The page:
Picnic can also learn a lot from the Port Authority. Muller: ‘Of course the Port Authority has been around for decades, and has taken a global lead in port digitisation. What Rotterdam does really well is to use that knowledge, skill and technology in creating other business models.’ Among them he mentions the start-ups in which the Port Authority invests, and the digital tools the Port Authority makes available to other ports. One such example is Pronto, a platform monitoring incoming and outgoing shipping traffic to achieve the best possible coordination of activities like berthing, loading, unloading and bunkering. The first Pronto pilot projects have now started in other ports, in cooperation with Shell and Maersk. Muller: ‘We’ve just launched a partnership with Nespresso to supply and collect coffee cups. We’re also looking into taking returns from online stores like Wehkamp. We’re only at the start with all this. We’ve built a complete infrastructure of our own, and we can also use this to help third parties.’
For both Picnic and the Port Authority, not only does digitisation lead to optimising their own processes, but it achieves this for the entire supply chain. Bliek: ‘Companies gain more insight into the supply chains running through our port. When companies like Nike or Dole have a better ability to predict and plan their flows of trainers or bananas, they can operate much more effectively and efficiently and deliver just-in-time. They’ll then know when it’s smarter to send freight by road or inland shipping. Digitisation is a must if we want the supply chains that run through our ports to be competitive.’
Bliek continues: ‘Does digitisation also help us to compete successfully with other ports? It’s actually the new parties in the industry who are causing the competition in the digital world, just as Picnic is a new competitor in the retail industry. Ports will not win out in this new world by competing against each other, but can in fact make a difference by cooperating in the digital arena. The Port of Rotterdam is part of a global network. Our clients also visit other ports. Together we can help them to be effective, safe and efficient worldwide’.
Muller believes many improvements can still be achieved in Picnic’s supply chain. Among these are predicting demand. ‘The data from our loyal customers tells us fairly accurately just what we’re going to sell next week. Suppliers can already attune their processes to this. Making good predictions increases the reliability, quality and efficiency of the supply chain. It’s a challenge that we’re sometimes working with chain partners who are not as digitised as we are. These are the people we need to help.’
Muller and Bliek agree that digitisation will completely change their sectors, although the changes sometimes appear to progress agonisingly slowly. Muller: ‘With Picnic, we operate in a huge market where small shifts have a tremendous impact. The online sale of food has grown from 1 to 3 per cent of the total food market in just a few years. What if that share grew to 10 or 20 per cent? This will have huge consequences for traditional business models.’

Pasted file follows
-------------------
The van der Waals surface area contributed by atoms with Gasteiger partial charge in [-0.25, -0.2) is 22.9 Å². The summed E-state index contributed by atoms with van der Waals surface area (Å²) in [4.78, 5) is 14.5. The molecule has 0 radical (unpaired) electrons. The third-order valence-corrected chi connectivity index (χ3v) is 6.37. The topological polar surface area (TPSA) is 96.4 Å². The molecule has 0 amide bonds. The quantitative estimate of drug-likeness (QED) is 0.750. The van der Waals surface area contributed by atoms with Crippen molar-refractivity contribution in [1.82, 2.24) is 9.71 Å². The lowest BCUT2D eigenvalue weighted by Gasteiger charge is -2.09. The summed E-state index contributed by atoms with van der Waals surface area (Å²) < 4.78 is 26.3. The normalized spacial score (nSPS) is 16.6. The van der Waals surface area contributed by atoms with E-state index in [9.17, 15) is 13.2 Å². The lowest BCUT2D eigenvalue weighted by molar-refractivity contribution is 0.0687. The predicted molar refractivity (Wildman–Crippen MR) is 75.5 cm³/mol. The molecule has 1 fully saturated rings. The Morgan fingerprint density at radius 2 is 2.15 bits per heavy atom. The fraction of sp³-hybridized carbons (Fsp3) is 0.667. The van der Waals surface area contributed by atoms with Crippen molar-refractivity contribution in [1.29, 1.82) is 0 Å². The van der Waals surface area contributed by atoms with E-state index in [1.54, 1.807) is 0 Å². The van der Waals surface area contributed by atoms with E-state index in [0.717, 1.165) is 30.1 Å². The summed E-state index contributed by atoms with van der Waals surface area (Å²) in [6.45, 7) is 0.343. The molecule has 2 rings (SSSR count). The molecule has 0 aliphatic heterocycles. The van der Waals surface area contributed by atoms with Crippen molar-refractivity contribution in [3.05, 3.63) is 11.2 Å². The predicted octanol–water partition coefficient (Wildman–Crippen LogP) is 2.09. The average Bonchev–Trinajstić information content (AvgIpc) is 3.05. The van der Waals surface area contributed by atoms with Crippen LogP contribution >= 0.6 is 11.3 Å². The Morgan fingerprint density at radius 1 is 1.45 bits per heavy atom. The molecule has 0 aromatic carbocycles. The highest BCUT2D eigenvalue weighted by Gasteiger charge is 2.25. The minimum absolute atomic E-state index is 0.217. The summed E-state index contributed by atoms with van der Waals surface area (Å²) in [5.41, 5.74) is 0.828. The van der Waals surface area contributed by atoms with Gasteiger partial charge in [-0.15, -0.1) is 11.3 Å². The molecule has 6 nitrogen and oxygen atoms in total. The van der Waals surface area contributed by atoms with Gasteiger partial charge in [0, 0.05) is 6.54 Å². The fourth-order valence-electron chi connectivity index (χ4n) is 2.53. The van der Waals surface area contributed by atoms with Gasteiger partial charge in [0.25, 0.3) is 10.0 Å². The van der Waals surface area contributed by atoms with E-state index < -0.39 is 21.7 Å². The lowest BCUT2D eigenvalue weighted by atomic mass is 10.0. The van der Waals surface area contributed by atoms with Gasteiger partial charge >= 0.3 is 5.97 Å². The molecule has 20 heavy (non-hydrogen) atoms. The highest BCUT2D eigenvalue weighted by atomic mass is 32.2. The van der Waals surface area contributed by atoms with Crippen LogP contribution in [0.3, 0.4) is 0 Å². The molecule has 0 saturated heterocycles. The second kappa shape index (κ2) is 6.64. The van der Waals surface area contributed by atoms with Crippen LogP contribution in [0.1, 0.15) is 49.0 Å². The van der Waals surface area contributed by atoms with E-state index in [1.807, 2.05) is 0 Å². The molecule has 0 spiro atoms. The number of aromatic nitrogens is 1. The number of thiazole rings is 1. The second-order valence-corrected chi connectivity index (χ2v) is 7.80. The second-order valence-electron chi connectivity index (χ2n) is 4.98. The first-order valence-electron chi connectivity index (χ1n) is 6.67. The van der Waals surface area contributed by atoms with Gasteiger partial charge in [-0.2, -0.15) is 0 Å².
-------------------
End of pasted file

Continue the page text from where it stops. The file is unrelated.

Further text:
As well as the digital transformation, the Port Authority is also dealing with the energy transition. ‘The port as it is right now will no longer exist in thirty years’, notes Bliek. ‘The question is not whether this change will come, but at what rate. We’ve seen both national and international investment companies injecting hundreds of millions of euros into logistics innovations over the past year and a half. That’s a sign that digitisation is now gaining momentum.’
What do companies still needing to move to digitisation have to do? ‘First map out all the existing processes. Divide up all these processes and select the parts where that first step would be the easiest. Show successes, whether they’re cost savings, sustainability or convenience’, advises Muller. ‘Set up your own testing ground and start experimenting. Be sure to employ people who can make a difference with digitisation’, adds Bliek. ‘And simply start. The best time to make a start on digitisation was yesterday. The next best time is today.’
Picnic is the fastest-growing food retailer in the Netherlands and Germany. Customers order their shopping through the Picnic app, with free home delivery using a sophisticated distribution model. Picnic launched in Amersfoort in 2015 with four delivery vans. Now it has 800 vans driving to a strict schedule daily for customers in 100 cities. Picnic began in 2018 in the German state of Nordrhein-Westfalen, delivering in cities including Duisburg, Düsseldorf, Bochum and Mönchengladbach.
Born entrepreneur Michiel Muller (b. 1964) was one of the founders of several disruptive companies like Route Mobiel (vehicle breakdown service) and Tango (unmanned fuel stations). He founded Picnic in 2015 with Joris Beckers, Frederik Nieuwenhuys and Bas Verheijen, and the company was proclaimed as the fastest-growing one in the Netherlands in 2019. Alongside being an entrepreneur, Muller is also an investor and chair of Erasmus Trustfonds, the Erasmus University Rotterdam Fund.
Change Manager Joyce Bliek has been with the Port of Rotterdam Authority for 17 years. She began as a consultant and was responsible for the Port Authority’s container and breakbulk activities for seven years. In 2015 she was invited to establish Rotterdam Logistics Lab, a corporate start-up to accelerate developments in the port using new digital technologies. Within the Port Authority she has been Executive Manager of the Digital Business Solution Unit since January 2018, and is responsible for digital change.